Seeing Ken Butler live is an extraordinary experience. The Brooklyn-based artist and musician recently played to a packed house at Berlin’s Cyberfest, where he stuck a small microphone in his mouth and started knocking his forehead with his knuckles. Giggles swept through the crowd as he hinged the mic to his jeans and voraciously played his zipper. He combines tennis rackets, knives, toothbrushes, and umbrellas into D.I.Y. masterpieces, handcrafted instruments that transform common objects into the extraordinary.
Since making an instrument he calls the Axe Violin the late 1970s, Butler has been making his own lightweight, practical and unpretentious musical instruments. Described as "Duchampian Dada meets hybrid Hindu Hendrix," his work has been featured in highbrow museums like New York’s Metropolitan Museum of Art, as well as the Stedelijk Museum in Amsterdam (with one performance on Jay Leno’s Tonight Show). And to think this all began at art school; a combination of visual arts and a passion for music – and an eye for the surreal, his Hybrid Instruments include a machine gun violin and a metal detector cello.
Don’t read too much into it, however. Butler is not the type to wax philosophical. Having created over 400 instruments in the past 30 years, he brings a refreshing clarity to the whys and how’s of what he is doing. The legend himself talks to us about his instruments, touring and what he thinks of regular guitars.
Ken Butler plays his hybrid string instruments made from ordinary stuff.
Noisey: How did you get into experimental music?
Ken Butler: I had played the viola as a kid and picked up the guitar after I heard Buddy Guy and Jimi Hendrix live when I was 20, though I was always more serious about my visual art. At one point, I was told I needed to choose between the two disciplines, but I was determined to fuse them together and building sculptural instruments seemed to satisfy that desire in a direct way. The timbre and unique character of the instruments pointed me in a musical direction. Later, as a result of some good press, nearly 300 people came to my very first Hybrid Instrument performance, also including elaborate projections. I got a standing ovation and was hooked.
What was the first instrument you built? Do you still play that one today?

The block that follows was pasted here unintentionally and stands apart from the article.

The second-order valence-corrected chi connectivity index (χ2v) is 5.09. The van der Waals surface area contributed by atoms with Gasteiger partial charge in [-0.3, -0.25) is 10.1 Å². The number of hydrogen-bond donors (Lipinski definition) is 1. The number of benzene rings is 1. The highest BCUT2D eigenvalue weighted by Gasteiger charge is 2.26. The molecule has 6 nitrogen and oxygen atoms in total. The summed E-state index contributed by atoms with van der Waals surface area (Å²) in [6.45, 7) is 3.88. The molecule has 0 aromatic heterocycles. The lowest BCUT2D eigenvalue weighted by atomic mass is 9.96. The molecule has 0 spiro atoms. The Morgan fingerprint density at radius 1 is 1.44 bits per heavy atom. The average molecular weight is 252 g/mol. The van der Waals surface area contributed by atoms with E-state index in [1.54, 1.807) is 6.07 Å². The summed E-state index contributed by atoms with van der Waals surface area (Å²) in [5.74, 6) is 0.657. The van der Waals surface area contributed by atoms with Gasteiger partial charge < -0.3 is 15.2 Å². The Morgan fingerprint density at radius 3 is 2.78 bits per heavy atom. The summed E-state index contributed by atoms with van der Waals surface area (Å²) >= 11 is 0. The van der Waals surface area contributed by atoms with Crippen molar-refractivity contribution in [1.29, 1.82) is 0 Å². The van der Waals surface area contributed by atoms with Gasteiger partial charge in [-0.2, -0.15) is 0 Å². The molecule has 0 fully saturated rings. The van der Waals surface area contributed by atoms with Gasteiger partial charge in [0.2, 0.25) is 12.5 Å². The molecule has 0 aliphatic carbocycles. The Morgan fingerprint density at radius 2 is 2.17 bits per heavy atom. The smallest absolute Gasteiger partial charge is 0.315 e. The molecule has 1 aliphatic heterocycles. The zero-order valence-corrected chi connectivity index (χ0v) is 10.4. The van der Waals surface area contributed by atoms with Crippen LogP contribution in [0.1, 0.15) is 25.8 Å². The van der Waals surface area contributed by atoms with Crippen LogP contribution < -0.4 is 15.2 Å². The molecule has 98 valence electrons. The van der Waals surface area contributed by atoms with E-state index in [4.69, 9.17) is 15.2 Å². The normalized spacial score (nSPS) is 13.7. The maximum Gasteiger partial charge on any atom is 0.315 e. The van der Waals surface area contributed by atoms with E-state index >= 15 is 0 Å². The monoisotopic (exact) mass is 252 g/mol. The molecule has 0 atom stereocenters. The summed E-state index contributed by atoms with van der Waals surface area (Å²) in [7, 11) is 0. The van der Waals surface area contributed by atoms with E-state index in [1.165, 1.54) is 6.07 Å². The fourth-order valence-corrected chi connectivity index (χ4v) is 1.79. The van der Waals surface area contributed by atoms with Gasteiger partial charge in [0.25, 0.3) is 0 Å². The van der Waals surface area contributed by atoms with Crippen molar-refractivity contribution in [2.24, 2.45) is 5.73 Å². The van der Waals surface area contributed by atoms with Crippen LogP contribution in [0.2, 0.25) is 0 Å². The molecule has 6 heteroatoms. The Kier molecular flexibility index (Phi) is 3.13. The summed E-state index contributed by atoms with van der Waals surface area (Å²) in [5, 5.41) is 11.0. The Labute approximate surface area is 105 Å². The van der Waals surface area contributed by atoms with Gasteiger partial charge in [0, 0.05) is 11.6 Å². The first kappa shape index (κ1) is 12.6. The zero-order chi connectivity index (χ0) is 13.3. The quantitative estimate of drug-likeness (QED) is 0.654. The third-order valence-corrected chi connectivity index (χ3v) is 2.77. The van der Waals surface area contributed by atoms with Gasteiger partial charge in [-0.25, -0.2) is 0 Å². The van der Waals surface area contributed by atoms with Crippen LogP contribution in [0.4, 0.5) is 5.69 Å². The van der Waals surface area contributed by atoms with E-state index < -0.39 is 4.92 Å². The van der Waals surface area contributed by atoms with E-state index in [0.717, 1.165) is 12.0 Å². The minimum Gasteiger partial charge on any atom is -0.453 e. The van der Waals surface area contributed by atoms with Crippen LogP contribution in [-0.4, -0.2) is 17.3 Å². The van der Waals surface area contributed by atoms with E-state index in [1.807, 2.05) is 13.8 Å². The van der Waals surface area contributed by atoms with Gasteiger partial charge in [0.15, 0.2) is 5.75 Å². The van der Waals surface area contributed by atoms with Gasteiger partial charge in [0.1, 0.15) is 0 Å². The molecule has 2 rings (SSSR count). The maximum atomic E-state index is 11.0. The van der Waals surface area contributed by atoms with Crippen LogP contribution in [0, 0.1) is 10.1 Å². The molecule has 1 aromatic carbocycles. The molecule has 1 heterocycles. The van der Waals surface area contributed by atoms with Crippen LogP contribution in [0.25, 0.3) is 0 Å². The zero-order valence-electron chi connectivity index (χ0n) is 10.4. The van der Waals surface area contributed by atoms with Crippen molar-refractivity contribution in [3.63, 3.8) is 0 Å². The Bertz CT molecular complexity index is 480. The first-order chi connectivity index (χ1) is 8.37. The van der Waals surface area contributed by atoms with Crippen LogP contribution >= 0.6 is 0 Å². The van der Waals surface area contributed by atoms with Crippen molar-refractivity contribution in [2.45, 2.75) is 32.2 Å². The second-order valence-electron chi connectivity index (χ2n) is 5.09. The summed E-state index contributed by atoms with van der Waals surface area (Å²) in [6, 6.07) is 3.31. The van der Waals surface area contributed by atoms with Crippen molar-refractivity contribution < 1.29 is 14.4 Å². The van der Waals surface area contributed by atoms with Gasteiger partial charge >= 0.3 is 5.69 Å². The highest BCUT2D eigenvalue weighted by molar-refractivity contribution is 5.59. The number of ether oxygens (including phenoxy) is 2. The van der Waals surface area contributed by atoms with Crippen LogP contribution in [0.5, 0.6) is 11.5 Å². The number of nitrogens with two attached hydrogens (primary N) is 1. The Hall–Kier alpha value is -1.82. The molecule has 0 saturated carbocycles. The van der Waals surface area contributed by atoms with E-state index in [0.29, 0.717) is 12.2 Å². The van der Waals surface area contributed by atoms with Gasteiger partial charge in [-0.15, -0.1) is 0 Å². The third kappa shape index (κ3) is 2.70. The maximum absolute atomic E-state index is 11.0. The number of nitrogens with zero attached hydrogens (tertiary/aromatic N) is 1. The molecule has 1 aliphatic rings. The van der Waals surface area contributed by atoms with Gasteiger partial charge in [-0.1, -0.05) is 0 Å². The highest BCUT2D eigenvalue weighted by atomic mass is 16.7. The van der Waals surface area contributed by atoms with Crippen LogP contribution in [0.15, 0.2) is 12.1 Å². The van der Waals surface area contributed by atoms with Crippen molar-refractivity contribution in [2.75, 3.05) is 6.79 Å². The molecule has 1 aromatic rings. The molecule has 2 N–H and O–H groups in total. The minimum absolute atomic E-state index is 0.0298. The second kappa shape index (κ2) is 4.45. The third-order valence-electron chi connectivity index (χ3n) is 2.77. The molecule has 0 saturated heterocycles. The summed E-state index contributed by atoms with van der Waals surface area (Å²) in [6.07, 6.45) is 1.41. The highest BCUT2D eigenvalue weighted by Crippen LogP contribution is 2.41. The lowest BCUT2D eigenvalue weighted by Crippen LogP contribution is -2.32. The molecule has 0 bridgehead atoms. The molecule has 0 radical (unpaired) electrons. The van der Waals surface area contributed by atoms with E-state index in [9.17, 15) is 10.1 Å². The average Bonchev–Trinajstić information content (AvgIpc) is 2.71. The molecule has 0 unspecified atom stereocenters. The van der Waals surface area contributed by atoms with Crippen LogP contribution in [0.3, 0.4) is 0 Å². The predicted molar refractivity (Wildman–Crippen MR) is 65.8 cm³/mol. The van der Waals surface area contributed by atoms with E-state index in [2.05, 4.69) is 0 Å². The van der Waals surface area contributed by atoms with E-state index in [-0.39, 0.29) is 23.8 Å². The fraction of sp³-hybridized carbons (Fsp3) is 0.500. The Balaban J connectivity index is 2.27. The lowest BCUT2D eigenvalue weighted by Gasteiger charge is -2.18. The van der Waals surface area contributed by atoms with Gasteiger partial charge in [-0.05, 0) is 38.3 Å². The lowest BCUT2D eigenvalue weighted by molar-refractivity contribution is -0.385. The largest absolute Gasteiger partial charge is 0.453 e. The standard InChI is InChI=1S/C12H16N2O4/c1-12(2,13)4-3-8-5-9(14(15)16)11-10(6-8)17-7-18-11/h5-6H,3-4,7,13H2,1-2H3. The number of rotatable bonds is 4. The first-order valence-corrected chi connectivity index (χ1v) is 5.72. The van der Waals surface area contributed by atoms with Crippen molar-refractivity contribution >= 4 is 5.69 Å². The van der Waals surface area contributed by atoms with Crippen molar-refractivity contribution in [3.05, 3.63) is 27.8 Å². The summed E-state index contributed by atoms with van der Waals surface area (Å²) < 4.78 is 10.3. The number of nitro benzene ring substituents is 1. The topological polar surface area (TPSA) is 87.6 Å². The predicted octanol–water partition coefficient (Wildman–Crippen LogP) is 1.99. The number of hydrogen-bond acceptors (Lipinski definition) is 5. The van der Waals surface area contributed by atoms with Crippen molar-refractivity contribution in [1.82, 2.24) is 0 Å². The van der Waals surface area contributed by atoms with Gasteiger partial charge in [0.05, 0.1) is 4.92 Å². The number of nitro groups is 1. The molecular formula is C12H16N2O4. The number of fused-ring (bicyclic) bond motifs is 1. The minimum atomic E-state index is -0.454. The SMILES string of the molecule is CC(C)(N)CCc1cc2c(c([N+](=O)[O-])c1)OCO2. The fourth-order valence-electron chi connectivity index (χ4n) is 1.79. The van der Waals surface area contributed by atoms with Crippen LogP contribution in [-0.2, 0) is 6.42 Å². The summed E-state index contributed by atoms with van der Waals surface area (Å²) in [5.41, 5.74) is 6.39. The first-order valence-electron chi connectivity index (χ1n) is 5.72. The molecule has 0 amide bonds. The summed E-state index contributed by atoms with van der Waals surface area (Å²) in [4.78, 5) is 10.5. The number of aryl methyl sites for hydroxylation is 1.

I created my first instrument quite by accident in 1978, by adding a fingerboard, tailpiece, tuning pegs, and bridge to a small rusty hatchet which I then played as a violin. The Axe Violin was both my first sound piece and sculptural object and it sounded decent amplified with a contact microphone. So the first hybrid was a work of art first and foremost and I had no real concept at the time that it would ever be used for performance. Eventually, I played it in over 100 performances although later replaced it with the Hammer Violin which sounded better and weighed less.
Where does your interest lie in the idea of the hybrid?
After the Axe Violin worked so well and was so relatively easy to assemble, I started looking at what available objects might work as string instruments with as little modification as possible, often combining several of them together. It is perhaps the path of least resistance to building an instrument: no sanding, carving, finishing, just cut and paste, or screw together various parts. Transformation, recycling, re-purposing, assemblage, and the like was my motivation. Hence, the term "hybrid" which I began using in 1978 to describe them.
The tennis racket has been a base for your instrument for years. What do you love most about it?It’s not that I love tennis rackets, or hockey sticks, canes, etc. It’s that they have the parameters that fit the bill for building a hybrid: head-neck-body configuration, relatively light weight and made of laminated wood or aluminum, and are flat, stiff, strong, durable, and cheap and readily available.
The machine gun violin is gorgeous, but scary. What was the motive behind this one?
Well, the great Man Ray, a hero of mine, coined the Violins/Violence idea, and there’s the old machine gun/violin case gangster thing, but interestingly enough you could barely find another object that is closer in shape to a violin body, wider on the ends and thin in the middle, for the bow to pass easily over the middle, and the chin rest on the back handle is a natural fit. That one dates to about 1990.
The metal detector cello is equally fascinating. How much are the materials a statement?
Again, it is often only about the shape, weight, and “practicality” rather than a conceptual statement about the object, although I accept random association as a compelling idea and relate to the Surrealist notions about that. Oddly enough, in the case of almost all the instruments, the sound is an accidental by-product of the iconographic ergonomics of the “body” of the instrument. All the hybrids require a contact mic and guitar amplifier to function.
I can't image you taking this on tour through customs.